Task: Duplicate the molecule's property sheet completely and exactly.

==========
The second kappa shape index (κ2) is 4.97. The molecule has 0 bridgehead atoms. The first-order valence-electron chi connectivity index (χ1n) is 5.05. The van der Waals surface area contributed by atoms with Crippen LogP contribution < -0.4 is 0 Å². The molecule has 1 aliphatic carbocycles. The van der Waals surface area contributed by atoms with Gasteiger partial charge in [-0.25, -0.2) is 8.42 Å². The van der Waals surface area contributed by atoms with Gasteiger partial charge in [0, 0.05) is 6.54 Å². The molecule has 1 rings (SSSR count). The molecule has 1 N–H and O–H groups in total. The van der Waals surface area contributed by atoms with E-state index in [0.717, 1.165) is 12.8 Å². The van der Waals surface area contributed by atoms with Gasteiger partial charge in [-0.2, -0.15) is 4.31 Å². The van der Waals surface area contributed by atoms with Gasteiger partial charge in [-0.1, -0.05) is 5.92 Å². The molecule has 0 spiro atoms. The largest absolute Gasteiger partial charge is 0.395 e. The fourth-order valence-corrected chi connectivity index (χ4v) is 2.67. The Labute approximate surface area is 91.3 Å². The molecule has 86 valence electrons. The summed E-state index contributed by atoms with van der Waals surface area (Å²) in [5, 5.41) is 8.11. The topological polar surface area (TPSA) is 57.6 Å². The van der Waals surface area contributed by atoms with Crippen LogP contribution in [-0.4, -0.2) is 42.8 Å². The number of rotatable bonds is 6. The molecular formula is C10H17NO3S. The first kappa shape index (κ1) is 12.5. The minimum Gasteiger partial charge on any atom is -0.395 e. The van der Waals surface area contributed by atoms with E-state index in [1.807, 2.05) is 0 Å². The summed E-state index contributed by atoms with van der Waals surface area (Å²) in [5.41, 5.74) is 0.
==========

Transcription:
The second kappa shape index (κ2) is 4.97. The molecule has 0 bridgehead atoms. The first-order valence-electron chi connectivity index (χ1n) is 5.05. The van der Waals surface area contributed by atoms with Crippen LogP contribution < -0.4 is 0 Å². The molecule has 1 aliphatic carbocycles. The van der Waals surface area contributed by atoms with Gasteiger partial charge in [-0.25, -0.2) is 8.42 Å². The van der Waals surface area contributed by atoms with Gasteiger partial charge in [0, 0.05) is 6.54 Å². The molecule has 1 rings (SSSR count). The molecule has 1 N–H and O–H groups in total. The van der Waals surface area contributed by atoms with E-state index in [0.717, 1.165) is 12.8 Å². The van der Waals surface area contributed by atoms with Gasteiger partial charge in [-0.2, -0.15) is 4.31 Å². The van der Waals surface area contributed by atoms with Gasteiger partial charge in [-0.1, -0.05) is 5.92 Å². The molecule has 0 spiro atoms. The largest absolute Gasteiger partial charge is 0.395 e. The fourth-order valence-corrected chi connectivity index (χ4v) is 2.67. The Labute approximate surface area is 91.3 Å². The molecule has 86 valence electrons. The summed E-state index contributed by atoms with van der Waals surface area (Å²) in [5, 5.41) is 8.11. The topological polar surface area (TPSA) is 57.6 Å². The van der Waals surface area contributed by atoms with Crippen LogP contribution in [-0.4, -0.2) is 42.8 Å². The number of rotatable bonds is 6. The molecular formula is C10H17NO3S. The first kappa shape index (κ1) is 12.5. The minimum Gasteiger partial charge on any atom is -0.395 e. The van der Waals surface area contributed by atoms with E-state index in [1.807, 2.05) is 0 Å². The summed E-state index contributed by atoms with van der Waals surface area (Å²) in [5.41, 5.74) is 0.